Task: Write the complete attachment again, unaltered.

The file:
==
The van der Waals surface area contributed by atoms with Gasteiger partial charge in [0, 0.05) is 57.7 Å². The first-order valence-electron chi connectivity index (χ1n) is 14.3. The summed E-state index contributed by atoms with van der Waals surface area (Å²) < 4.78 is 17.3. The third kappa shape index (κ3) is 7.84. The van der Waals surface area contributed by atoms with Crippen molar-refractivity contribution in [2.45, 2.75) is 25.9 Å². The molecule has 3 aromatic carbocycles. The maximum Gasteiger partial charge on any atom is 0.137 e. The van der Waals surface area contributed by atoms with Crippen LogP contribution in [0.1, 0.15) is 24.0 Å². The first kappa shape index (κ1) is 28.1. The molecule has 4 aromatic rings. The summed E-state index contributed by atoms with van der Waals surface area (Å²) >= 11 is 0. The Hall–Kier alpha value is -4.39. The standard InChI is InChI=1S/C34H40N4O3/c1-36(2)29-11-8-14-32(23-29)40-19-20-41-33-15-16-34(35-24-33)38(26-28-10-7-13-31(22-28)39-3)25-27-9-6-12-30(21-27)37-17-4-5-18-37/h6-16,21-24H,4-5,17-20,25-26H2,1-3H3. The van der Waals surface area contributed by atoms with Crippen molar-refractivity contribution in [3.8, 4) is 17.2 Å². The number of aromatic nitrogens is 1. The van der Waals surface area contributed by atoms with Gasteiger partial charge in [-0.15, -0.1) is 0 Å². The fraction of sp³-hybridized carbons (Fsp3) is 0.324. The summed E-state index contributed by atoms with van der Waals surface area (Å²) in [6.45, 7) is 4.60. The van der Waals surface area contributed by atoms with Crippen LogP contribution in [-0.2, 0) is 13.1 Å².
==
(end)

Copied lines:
The van der Waals surface area contributed by atoms with Gasteiger partial charge in [0, 0.05) is 57.7 Å². The first-order valence-electron chi connectivity index (χ1n) is 14.3. The summed E-state index contributed by atoms with van der Waals surface area (Å²) < 4.78 is 17.3. The third kappa shape index (κ3) is 7.84. The van der Waals surface area contributed by atoms with Crippen molar-refractivity contribution in [2.45, 2.75) is 25.9 Å². The molecule has 3 aromatic carbocycles. The maximum Gasteiger partial charge on any atom is 0.137 e. The van der Waals surface area contributed by atoms with Crippen LogP contribution in [0.1, 0.15) is 24.0 Å². The first kappa shape index (κ1) is 28.1. The molecule has 4 aromatic rings. The summed E-state index contributed by atoms with van der Waals surface area (Å²) >= 11 is 0. The Hall–Kier alpha value is -4.39. The standard InChI is InChI=1S/C34H40N4O3/c1-36(2)29-11-8-14-32(23-29)40-19-20-41-33-15-16-34(35-24-33)38(26-28-10-7-13-31(22-28)39-3)25-27-9-6-12-30(21-27)37-17-4-5-18-37/h6-16,21-24H,4-5,17-20,25-26H2,1-3H3. The van der Waals surface area contributed by atoms with Crippen molar-refractivity contribution in [3.8, 4) is 17.2 Å². The number of aromatic nitrogens is 1. The van der Waals surface area contributed by atoms with Gasteiger partial charge in [-0.15, -0.1) is 0 Å². The fraction of sp³-hybridized carbons (Fsp3) is 0.324. The summed E-state index contributed by atoms with van der Waals surface area (Å²) in [6.45, 7) is 4.60. The van der Waals surface area contributed by atoms with Crippen LogP contribution in [-0.2, 0) is 13.1 Å².